Course details are obviously core to your time in Russia. While a year abroad is as much about adventure and getting to grips with the culture and lifestyle, you are there to learn the language and what the language school offers does play a key part in that. How many hours of tuition a week? What modules does it offer? I can only speak for Voronezh here, but they encourage you to become a language assistant within the English department of the University (or possibly in the French/Italian/Spanish etc department dependant on your mother tongue). This is an unpaid position, but a great way to meet local Russian students who might introduce you to their wider network. It’s only a few hours a week as well! Also by attending a University, you can join in with the University Sports and Societies to meet people, is that available at a language institute? Furthermore, Voronezh, as the official exchange with Bath, offers a course specifically arranged to our needs and what we’ve covered in Bath. I know it sounds like I’m hyping Voronezh here, but these are things to consider. I have heard really good feedback about Pushkin and RLUS too where they give you a small language test when you arrive and split you into ability groups.
Mix and match?
Obviously you could do one semester in Tomsk and one in Moscow and experience both settings, doing it this way might make the tuition fees in Moscow more manageable. I’ve chosen to stay in Voronezh all year, in part to pay minimum tuition fees and for the individual accommodation, but also so that I only have to settle in once. When I return in January I won’t have to worry about finding a new social circle, instead I can concentrate on consolidating and expanding upon the friends I’ll have already made. I figure I can visit my friends who are in Moscow or Tomsk during the year anyway!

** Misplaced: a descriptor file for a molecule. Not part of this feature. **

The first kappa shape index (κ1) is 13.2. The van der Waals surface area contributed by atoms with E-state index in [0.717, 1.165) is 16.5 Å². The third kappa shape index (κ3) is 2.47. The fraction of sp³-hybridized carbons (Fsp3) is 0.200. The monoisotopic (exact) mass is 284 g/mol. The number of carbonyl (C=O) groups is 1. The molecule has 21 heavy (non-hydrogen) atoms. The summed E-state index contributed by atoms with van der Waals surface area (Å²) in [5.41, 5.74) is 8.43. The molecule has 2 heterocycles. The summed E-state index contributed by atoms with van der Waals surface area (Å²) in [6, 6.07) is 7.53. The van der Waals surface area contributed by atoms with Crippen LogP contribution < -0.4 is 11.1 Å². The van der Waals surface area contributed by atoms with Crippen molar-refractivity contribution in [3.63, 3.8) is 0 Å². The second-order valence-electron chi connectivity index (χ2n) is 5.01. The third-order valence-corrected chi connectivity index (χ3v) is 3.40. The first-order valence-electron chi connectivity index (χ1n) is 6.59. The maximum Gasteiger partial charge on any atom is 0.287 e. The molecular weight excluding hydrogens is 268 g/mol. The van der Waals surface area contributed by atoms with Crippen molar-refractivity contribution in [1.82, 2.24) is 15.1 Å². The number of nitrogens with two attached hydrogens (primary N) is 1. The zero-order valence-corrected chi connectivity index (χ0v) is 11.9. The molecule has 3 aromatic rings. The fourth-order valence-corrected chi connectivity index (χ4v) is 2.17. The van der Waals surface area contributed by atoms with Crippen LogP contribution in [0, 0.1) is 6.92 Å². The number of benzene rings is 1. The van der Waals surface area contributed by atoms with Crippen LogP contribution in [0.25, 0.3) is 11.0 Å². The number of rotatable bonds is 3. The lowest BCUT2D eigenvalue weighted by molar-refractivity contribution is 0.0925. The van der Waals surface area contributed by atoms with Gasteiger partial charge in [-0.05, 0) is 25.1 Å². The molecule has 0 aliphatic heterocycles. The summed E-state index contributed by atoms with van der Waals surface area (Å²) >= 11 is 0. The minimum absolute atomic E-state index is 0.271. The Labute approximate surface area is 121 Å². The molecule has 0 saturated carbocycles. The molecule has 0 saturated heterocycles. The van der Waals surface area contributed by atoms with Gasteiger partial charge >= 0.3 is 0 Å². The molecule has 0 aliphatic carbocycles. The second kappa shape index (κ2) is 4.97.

Now, back to work placements. During my first year at Bath I was determined to find an internship in Russia. Hahaha. I attended every session with visiting companies that Bath put on and was told the same thing each time- ‘well if you apply when you’re in Russia and you’ve already got a visa, something could definitely be arranged’. Erm, well how do I get a working visa if the company won’t sponsor it before I arrive? You need the visa to get the position, but need the position to get the visa. Problematic. It’s been mentioned to me by a lecturer at Bath that previous students have gotten around this by attending a language school and getting a student visa, then doing work experience in their free afternoons however more often than not these students knew someone in the office they had the work experience with. Andras already writes a blog for the Russian International Affairs Council and was able to arrange a placement working as an Analyst in Moscow without needing a student visa, again Andras will be able to offer more detail in his contributions.
I’m aware I’ve only touched on some of the factors to be considered, but I feel that these are the most significant. Different things are important to different people, for me being a light-sleeper impacted on accommodation needs but for others this won’t be an issue.
Whatever you do, don’t forget that you’ll meet fantastic people and have an amazing time wherever you choose. Each experience is what you make of it!